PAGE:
Designer Babies and Reproductive Freedom: Where Should the Line Be Drawn?

Designer Babies and Reproductive Freedom: Where Should the Line Be Drawn?

If you knew that your child might be born with a genetic disorder or mutation, or was predisposed to cancer as a result of analysis of the in-utero fetus’s genetic make-up, would you alter the fetus’s genes? If you and your partner were of the same sex, and you decided to have a child through in-vitro fertilization (IVF), should you be restricted from using three people’s DNA to create the offspring? These are just two examples of the movement of reproductive freedom and rights; but as science progresses, where is the line drawn between reproductive freedom, designer babies, and eugenics?

In-Vitro Fertilization (IVF) and Newer Technologies

In the past, IVF was considered mad science. Now it is a popular form for many couples in need of fertility help so as to have biological children. In the last year, the debate has moved from fertility help to genetic modification of the genetic material for fetuses. Many parents, if they could, would choose to alter the genetic material of their fetuses to erase any indicators of genetic diseases, disorders, disfigurement, and predisposition to cancer. Though this sort of modification is thought to help eradicate genetic disorders from the human genome, there is a question as to what is considered a “disorder.” If not careful, “disorder” could be broadly interpreted; for example, genetic material for “brown eyes” or “blue eyes” could be the next on the editing block, if given the right argument.

Who Could Genetic Editing Help?

On average each year, there are around 7.9 million children born with a serious genetic disorder; and with 30 percent of the population dying from genetic diseases before the age of 70, gene editing has become a frontrunner with regards to imagining a solution to many of our genetic defects. However, the fear of parents picking and choosing the genetic makeup of their children for what is in “vogue” can have a significant, widespread impact on the destruction of our population; our world survives as a result of diversity within our genes and genetic make-up.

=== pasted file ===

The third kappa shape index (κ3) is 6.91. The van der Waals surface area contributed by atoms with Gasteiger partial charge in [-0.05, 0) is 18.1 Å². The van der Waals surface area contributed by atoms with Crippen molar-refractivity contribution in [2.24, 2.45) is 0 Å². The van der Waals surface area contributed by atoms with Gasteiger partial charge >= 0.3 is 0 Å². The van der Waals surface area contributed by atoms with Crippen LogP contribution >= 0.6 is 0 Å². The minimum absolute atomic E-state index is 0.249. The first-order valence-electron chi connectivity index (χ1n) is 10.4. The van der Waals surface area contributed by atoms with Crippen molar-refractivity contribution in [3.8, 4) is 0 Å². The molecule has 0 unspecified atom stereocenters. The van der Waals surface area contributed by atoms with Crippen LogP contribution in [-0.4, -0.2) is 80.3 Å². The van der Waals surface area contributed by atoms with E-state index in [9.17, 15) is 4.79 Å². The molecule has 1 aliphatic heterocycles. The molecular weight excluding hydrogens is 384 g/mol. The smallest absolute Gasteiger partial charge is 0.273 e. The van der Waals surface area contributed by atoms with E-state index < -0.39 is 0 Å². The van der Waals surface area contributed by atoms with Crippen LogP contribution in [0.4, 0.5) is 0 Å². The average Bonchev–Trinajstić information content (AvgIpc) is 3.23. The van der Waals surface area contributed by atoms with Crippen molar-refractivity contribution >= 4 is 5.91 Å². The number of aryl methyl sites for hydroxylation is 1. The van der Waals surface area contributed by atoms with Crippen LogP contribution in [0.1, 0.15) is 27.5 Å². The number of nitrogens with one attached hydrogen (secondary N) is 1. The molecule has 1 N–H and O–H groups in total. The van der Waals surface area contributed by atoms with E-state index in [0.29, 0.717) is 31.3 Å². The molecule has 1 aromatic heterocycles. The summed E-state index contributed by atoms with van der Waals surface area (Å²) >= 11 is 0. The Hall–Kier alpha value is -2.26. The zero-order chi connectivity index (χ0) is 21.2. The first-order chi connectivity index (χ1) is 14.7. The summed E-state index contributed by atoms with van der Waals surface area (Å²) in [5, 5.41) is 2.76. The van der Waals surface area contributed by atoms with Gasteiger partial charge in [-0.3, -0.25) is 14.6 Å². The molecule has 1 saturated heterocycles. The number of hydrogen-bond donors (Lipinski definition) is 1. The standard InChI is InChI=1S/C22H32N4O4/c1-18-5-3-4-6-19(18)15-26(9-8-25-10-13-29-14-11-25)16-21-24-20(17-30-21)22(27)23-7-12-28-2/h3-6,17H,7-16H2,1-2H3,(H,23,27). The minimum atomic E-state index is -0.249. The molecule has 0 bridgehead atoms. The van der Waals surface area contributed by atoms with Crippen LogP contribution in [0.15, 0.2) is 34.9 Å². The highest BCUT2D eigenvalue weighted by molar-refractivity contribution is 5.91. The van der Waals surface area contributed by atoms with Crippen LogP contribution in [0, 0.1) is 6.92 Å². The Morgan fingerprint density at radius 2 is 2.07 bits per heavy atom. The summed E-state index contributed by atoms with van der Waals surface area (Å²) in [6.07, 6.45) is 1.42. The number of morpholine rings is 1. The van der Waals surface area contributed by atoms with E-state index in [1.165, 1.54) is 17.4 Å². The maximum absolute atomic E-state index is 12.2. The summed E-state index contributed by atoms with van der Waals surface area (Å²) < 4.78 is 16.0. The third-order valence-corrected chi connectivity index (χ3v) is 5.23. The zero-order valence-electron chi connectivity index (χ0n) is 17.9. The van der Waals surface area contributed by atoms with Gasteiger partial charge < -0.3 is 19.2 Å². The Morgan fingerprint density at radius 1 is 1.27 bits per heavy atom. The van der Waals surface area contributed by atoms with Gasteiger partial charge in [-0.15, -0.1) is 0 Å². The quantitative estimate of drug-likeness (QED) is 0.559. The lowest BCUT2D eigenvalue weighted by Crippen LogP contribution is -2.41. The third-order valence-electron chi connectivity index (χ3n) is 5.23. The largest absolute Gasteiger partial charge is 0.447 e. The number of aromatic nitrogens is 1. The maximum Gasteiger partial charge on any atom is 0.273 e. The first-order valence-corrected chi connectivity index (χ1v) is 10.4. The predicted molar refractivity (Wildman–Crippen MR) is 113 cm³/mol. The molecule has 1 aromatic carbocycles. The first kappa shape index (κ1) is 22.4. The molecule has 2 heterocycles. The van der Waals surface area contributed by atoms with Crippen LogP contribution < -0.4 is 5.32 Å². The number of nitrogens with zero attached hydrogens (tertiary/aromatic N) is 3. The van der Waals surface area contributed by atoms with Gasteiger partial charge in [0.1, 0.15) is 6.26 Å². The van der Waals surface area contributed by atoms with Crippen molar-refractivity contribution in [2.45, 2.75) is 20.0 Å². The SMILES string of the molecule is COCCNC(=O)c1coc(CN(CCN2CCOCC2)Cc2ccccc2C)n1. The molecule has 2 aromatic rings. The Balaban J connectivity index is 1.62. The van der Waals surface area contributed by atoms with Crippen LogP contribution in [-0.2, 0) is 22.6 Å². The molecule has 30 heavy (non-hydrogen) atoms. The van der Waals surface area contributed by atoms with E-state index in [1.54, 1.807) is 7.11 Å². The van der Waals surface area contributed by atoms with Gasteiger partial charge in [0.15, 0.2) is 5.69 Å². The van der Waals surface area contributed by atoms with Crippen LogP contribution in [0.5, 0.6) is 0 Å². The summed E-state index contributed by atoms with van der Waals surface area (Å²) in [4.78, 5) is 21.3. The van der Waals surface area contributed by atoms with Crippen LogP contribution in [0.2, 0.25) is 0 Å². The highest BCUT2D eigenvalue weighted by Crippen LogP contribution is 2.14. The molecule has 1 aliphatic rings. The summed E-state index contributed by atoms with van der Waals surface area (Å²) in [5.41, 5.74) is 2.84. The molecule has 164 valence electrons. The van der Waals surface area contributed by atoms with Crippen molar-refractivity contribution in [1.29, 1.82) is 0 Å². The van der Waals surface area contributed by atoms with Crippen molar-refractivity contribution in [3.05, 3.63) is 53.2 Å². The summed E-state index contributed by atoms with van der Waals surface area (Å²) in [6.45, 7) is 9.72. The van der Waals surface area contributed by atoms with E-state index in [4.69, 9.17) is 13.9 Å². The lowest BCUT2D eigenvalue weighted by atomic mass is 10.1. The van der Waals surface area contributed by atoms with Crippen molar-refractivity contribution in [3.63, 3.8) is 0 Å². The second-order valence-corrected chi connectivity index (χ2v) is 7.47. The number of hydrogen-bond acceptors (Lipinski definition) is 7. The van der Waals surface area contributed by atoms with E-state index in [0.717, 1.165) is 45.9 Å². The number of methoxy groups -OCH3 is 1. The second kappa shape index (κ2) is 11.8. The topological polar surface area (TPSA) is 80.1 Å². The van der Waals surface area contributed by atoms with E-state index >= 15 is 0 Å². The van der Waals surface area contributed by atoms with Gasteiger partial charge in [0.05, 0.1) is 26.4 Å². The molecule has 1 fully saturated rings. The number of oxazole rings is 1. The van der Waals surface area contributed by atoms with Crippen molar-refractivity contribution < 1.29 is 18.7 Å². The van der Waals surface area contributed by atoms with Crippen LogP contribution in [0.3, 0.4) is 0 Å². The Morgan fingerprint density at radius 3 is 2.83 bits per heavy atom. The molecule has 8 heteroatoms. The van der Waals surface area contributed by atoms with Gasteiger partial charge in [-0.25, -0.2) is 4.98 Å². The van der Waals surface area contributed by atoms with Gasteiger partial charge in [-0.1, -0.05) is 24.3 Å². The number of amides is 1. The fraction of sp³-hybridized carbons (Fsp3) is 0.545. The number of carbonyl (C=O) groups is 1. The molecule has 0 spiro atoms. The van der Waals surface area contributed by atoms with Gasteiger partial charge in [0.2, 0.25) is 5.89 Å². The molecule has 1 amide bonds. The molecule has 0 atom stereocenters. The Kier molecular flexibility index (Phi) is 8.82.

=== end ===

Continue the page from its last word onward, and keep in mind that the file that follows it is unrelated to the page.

Advocates and Critics of Designer Babies and Reproductive Technologies

Though designer babies are still a few years out, scientists and researchers have been working diligently, especially abroad, on perfecting cloning procedures and other embryo modification work. IVF and other fertility methods were the first steps toward reproductive freedom, providing a scientific way for couples that could not otherwise have offspring. Many believe that these fertility methods are already an abuse, citing the perceived role of scientists as “playing God” in the laboratory. Others believe that as long as the embryos are coming from their body, reproductive freedom is guaranteed to these individuals to decide how, when, and for what purpose to use these embryos.

What Protections Can and Should Be In Place?

The issue that becomes more and more relevant as China, the U.K., and the United States race to see who can successfully modify human genes surrounds the protections that can and should be put into place. Regulations should be enacted once the technology becomes more viable; waiting any time between putting regulations in force could lead to significant abuse for those who want to pick their child’s genetic makeup like they would accessory shopping. Regulations could help ensure that only truly genetic defects are edited out, like Tay-Sachs disease, rather than cosmetic editing. But, regulations should also step the fine line where reproductive freedom is not being limited where it does not need to be.

Experienced Family Law Attorneys in Mount Pleasant, Charleston Area

When embryos and children are at the center of the debate, there can be significant arguments arising from not only their upbringing but also, custody issues. The experienced family law attorneys at Klok Law Firm LLC have practice in ensuring that parental rights are protected. Contact us today for an initial and confidential consultation.